- The address of a computer attached to a TCP/IP network (e.g. the Internet). Every client and server must have a unique IP address. Client workstations have either a permanent address or one that is dynamically assigned to them each dial-up session. IP addresses are written as four sets of numbers separated by periods; for example, or or, etc.

- In an TCP/IP network (e.g. the Internet), a port represents an endpoint in the establishment of a connection between two or more computers. For the computer acting as the client, the destination port number will typically identify the type of application/service being hosted by the server.

For example:
TCP port 21 is the destination port number used when communicating with an FTP server
TCP port 22 is the destination port number used when communicating with an SSH server
TCP port 23 is the destination port number used when communicating with an Telnet server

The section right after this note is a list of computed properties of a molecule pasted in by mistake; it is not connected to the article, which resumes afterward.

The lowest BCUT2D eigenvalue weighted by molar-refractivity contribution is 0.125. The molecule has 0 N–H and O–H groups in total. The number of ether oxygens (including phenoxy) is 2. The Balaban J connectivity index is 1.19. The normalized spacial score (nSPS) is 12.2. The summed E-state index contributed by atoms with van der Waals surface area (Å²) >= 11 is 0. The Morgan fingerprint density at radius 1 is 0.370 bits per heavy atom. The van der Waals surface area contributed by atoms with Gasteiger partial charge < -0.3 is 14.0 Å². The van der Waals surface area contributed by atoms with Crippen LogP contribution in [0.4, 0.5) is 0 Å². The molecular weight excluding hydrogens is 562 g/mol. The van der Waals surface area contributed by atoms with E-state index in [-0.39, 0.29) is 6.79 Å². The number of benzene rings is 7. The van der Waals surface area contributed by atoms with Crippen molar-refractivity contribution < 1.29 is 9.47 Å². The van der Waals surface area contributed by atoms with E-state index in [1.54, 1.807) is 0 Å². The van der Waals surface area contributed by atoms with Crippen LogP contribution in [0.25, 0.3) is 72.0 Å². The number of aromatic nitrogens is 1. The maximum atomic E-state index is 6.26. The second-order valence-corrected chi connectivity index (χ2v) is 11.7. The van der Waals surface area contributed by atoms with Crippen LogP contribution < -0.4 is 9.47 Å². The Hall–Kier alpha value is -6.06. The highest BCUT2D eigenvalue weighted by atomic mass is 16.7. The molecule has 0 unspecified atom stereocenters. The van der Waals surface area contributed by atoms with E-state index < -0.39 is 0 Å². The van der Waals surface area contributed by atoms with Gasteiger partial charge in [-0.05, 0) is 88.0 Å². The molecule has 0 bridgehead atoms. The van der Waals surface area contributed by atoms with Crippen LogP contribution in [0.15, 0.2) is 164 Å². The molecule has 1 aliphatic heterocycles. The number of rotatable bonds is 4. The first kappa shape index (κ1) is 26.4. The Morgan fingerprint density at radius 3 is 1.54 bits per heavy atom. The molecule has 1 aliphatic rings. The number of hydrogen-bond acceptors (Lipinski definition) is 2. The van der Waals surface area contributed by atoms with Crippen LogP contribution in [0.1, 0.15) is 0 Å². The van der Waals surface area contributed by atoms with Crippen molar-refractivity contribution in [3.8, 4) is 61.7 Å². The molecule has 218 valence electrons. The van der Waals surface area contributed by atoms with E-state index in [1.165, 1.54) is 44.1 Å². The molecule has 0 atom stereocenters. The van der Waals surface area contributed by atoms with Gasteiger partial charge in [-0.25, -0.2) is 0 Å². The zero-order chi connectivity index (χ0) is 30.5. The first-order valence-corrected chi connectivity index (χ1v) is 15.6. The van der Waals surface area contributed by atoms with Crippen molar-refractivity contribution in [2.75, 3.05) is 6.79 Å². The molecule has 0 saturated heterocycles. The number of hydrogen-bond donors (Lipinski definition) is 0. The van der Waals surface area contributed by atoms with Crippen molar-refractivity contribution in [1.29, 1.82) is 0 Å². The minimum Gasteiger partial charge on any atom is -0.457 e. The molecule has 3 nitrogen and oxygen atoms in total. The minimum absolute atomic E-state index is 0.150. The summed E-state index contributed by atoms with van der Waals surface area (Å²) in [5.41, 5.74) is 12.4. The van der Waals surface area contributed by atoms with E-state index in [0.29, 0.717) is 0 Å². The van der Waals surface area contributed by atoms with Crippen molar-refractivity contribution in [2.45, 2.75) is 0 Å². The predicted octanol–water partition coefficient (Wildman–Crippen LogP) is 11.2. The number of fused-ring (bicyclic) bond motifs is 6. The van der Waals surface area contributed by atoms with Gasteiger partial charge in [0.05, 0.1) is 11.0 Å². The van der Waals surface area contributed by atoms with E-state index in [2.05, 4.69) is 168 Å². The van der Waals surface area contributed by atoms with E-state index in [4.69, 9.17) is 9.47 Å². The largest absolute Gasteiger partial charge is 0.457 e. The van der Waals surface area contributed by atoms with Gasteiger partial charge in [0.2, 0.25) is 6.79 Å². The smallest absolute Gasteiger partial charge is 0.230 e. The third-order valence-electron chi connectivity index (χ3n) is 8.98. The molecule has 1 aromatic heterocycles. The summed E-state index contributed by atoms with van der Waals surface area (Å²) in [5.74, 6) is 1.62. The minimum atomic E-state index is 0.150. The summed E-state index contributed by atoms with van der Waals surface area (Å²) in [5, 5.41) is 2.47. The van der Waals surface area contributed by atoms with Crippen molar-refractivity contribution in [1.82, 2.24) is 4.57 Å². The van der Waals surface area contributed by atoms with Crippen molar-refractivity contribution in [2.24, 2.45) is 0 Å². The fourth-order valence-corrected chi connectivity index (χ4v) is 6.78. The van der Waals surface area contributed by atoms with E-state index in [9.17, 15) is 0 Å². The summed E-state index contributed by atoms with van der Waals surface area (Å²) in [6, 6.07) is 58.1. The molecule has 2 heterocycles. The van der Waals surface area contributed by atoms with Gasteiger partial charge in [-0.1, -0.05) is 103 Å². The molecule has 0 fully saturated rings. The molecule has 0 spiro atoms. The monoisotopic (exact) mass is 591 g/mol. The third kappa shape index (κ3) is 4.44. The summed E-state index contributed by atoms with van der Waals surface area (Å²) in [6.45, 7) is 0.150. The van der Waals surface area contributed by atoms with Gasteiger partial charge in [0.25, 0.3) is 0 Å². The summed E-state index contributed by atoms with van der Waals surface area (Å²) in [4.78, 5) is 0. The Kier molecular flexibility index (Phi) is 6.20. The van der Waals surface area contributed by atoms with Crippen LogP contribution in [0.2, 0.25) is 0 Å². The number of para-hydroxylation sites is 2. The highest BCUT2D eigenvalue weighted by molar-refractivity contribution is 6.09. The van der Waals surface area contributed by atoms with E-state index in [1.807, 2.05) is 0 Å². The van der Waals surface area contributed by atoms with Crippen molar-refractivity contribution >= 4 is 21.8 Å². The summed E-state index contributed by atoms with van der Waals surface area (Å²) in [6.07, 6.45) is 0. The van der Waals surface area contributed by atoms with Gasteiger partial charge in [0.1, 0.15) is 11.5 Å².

TCP port 25 is the destination port number used when communicating with an SMTP server
TCP port 80 is the destination port number used when communicating with an HTTP server
TCP port 110 is the destination port number used when communicating with a POP3 server
TCP port 5190 is the destination port number used when communicating with an AOL IM server
TCP port 6667 is the destination port number used when communicating with an IRC server

The above is a small selection from a possible 65,535 (64K) port numbers! To see a more complete list, click here.

Which PC's can be affected?

Depending on the trojan involved, they're designed to affect Windows 95/98 PC's, Windows NT PC's, or both.

How do the trojans work?

How a hacker establishes the connection to another user's computer, is that the hacker running the "client" portion establishes a connection to the IP address of a known PC that has the "server" portion installed upon it